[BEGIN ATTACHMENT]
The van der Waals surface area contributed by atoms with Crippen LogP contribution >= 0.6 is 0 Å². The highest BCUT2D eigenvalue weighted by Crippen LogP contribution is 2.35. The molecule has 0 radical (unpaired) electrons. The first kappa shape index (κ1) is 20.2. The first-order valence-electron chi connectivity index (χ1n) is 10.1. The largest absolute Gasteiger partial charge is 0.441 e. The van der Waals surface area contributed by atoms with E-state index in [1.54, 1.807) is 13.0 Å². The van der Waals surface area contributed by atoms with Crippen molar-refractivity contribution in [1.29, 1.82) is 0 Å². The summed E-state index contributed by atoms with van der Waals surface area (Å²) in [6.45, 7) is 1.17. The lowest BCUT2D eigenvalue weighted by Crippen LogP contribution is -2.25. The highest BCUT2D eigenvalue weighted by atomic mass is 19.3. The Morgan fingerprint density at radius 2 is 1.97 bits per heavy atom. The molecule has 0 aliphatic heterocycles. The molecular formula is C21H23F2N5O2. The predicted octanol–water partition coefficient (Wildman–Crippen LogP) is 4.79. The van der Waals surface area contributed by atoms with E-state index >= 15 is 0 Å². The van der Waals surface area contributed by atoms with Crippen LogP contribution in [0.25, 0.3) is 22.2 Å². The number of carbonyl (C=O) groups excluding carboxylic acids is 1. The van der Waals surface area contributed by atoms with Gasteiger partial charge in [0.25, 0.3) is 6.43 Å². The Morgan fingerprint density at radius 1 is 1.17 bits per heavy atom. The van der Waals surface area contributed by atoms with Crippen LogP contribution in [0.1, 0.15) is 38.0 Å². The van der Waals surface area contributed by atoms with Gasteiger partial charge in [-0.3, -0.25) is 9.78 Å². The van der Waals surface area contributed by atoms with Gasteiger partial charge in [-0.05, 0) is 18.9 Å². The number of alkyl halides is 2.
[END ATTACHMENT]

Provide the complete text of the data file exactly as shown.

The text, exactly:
The van der Waals surface area contributed by atoms with Crippen LogP contribution >= 0.6 is 0 Å². The highest BCUT2D eigenvalue weighted by Crippen LogP contribution is 2.35. The molecule has 0 radical (unpaired) electrons. The first kappa shape index (κ1) is 20.2. The first-order valence-electron chi connectivity index (χ1n) is 10.1. The largest absolute Gasteiger partial charge is 0.441 e. The van der Waals surface area contributed by atoms with E-state index in [1.54, 1.807) is 13.0 Å². The van der Waals surface area contributed by atoms with Crippen molar-refractivity contribution in [1.29, 1.82) is 0 Å². The summed E-state index contributed by atoms with van der Waals surface area (Å²) in [6.45, 7) is 1.17. The lowest BCUT2D eigenvalue weighted by Crippen LogP contribution is -2.25. The highest BCUT2D eigenvalue weighted by atomic mass is 19.3. The Morgan fingerprint density at radius 2 is 1.97 bits per heavy atom. The molecule has 0 aliphatic heterocycles. The molecular formula is C21H23F2N5O2. The predicted octanol–water partition coefficient (Wildman–Crippen LogP) is 4.79. The van der Waals surface area contributed by atoms with E-state index >= 15 is 0 Å². The van der Waals surface area contributed by atoms with Crippen LogP contribution in [0.25, 0.3) is 22.2 Å². The number of carbonyl (C=O) groups excluding carboxylic acids is 1. The van der Waals surface area contributed by atoms with Gasteiger partial charge in [0.25, 0.3) is 6.43 Å². The Morgan fingerprint density at radius 1 is 1.17 bits per heavy atom. The van der Waals surface area contributed by atoms with Crippen LogP contribution in [0.1, 0.15) is 38.0 Å². The van der Waals surface area contributed by atoms with Gasteiger partial charge in [-0.3, -0.25) is 9.78 Å². The van der Waals surface area contributed by atoms with Gasteiger partial charge in [-0.05, 0) is 18.9 Å². The number of alkyl halides is 2.